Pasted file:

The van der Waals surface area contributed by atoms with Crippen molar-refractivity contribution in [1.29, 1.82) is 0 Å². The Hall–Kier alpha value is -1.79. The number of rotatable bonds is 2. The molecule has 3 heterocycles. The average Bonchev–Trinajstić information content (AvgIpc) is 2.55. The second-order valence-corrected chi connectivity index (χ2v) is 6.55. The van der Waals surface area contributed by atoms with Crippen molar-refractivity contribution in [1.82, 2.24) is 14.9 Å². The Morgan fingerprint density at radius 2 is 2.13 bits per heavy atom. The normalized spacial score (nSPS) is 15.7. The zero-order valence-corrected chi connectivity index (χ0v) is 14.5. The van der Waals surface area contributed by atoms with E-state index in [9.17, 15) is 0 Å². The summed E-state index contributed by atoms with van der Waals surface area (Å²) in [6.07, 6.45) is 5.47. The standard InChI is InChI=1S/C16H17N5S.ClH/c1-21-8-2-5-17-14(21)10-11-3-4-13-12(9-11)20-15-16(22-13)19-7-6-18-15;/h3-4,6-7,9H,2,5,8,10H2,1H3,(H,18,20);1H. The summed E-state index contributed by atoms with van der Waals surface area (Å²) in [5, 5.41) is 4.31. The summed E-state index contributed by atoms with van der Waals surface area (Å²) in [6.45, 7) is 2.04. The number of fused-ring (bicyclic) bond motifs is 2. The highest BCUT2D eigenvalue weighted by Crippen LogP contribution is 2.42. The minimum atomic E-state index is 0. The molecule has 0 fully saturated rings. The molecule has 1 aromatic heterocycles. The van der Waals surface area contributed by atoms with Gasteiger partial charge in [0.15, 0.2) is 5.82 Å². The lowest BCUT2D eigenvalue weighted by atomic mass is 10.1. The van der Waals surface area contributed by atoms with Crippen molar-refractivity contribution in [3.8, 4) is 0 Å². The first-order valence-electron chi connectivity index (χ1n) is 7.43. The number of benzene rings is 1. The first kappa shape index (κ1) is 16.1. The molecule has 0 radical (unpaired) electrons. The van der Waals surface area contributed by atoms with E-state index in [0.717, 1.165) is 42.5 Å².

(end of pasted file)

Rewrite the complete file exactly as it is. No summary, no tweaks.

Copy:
The van der Waals surface area contributed by atoms with Crippen molar-refractivity contribution in [1.29, 1.82) is 0 Å². The Hall–Kier alpha value is -1.79. The number of rotatable bonds is 2. The molecule has 3 heterocycles. The average Bonchev–Trinajstić information content (AvgIpc) is 2.55. The second-order valence-corrected chi connectivity index (χ2v) is 6.55. The van der Waals surface area contributed by atoms with Crippen molar-refractivity contribution in [1.82, 2.24) is 14.9 Å². The Morgan fingerprint density at radius 2 is 2.13 bits per heavy atom. The normalized spacial score (nSPS) is 15.7. The zero-order valence-corrected chi connectivity index (χ0v) is 14.5. The van der Waals surface area contributed by atoms with E-state index in [9.17, 15) is 0 Å². The summed E-state index contributed by atoms with van der Waals surface area (Å²) in [6.07, 6.45) is 5.47. The standard InChI is InChI=1S/C16H17N5S.ClH/c1-21-8-2-5-17-14(21)10-11-3-4-13-12(9-11)20-15-16(22-13)19-7-6-18-15;/h3-4,6-7,9H,2,5,8,10H2,1H3,(H,18,20);1H. The summed E-state index contributed by atoms with van der Waals surface area (Å²) in [5, 5.41) is 4.31. The summed E-state index contributed by atoms with van der Waals surface area (Å²) in [6.45, 7) is 2.04. The number of fused-ring (bicyclic) bond motifs is 2. The highest BCUT2D eigenvalue weighted by Crippen LogP contribution is 2.42. The minimum atomic E-state index is 0. The molecule has 0 fully saturated rings. The molecule has 1 aromatic heterocycles. The van der Waals surface area contributed by atoms with Gasteiger partial charge in [0.15, 0.2) is 5.82 Å². The lowest BCUT2D eigenvalue weighted by atomic mass is 10.1. The van der Waals surface area contributed by atoms with Crippen molar-refractivity contribution in [3.8, 4) is 0 Å². The first-order valence-electron chi connectivity index (χ1n) is 7.43. The number of benzene rings is 1. The first kappa shape index (κ1) is 16.1. The molecule has 0 radical (unpaired) electrons. The van der Waals surface area contributed by atoms with E-state index in [0.717, 1.165) is 42.5 Å².